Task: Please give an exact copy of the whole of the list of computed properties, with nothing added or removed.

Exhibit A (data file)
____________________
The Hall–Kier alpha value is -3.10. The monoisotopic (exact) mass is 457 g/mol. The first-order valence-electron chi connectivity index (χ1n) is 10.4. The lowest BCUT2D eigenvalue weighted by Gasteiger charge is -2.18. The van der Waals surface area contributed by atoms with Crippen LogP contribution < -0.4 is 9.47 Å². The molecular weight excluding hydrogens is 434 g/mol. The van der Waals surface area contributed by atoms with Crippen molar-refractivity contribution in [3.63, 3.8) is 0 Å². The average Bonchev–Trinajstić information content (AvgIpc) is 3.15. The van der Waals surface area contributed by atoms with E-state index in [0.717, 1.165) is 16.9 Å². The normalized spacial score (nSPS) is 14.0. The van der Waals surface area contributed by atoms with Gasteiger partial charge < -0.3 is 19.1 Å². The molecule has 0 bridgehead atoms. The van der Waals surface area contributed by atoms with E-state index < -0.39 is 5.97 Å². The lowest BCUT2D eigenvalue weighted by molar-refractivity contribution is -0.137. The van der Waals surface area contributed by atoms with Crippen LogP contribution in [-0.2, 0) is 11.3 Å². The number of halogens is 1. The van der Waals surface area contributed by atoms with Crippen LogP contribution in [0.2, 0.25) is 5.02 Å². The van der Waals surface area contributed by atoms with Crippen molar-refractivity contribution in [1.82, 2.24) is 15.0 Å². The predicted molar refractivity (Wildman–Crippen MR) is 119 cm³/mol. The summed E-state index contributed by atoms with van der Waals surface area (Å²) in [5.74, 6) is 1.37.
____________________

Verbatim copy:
The Hall–Kier alpha value is -3.10. The monoisotopic (exact) mass is 457 g/mol. The first-order valence-electron chi connectivity index (χ1n) is 10.4. The lowest BCUT2D eigenvalue weighted by Gasteiger charge is -2.18. The van der Waals surface area contributed by atoms with Crippen LogP contribution < -0.4 is 9.47 Å². The molecular weight excluding hydrogens is 434 g/mol. The van der Waals surface area contributed by atoms with Crippen molar-refractivity contribution in [3.63, 3.8) is 0 Å². The average Bonchev–Trinajstić information content (AvgIpc) is 3.15. The van der Waals surface area contributed by atoms with E-state index in [0.717, 1.165) is 16.9 Å². The normalized spacial score (nSPS) is 14.0. The van der Waals surface area contributed by atoms with Gasteiger partial charge < -0.3 is 19.1 Å². The molecule has 0 bridgehead atoms. The van der Waals surface area contributed by atoms with E-state index < -0.39 is 5.97 Å². The lowest BCUT2D eigenvalue weighted by molar-refractivity contribution is -0.137. The van der Waals surface area contributed by atoms with Crippen LogP contribution in [-0.2, 0) is 11.3 Å². The number of halogens is 1. The van der Waals surface area contributed by atoms with Crippen LogP contribution in [0.2, 0.25) is 5.02 Å². The van der Waals surface area contributed by atoms with Crippen molar-refractivity contribution in [1.82, 2.24) is 15.0 Å². The predicted molar refractivity (Wildman–Crippen MR) is 119 cm³/mol. The summed E-state index contributed by atoms with van der Waals surface area (Å²) in [5.74, 6) is 1.37.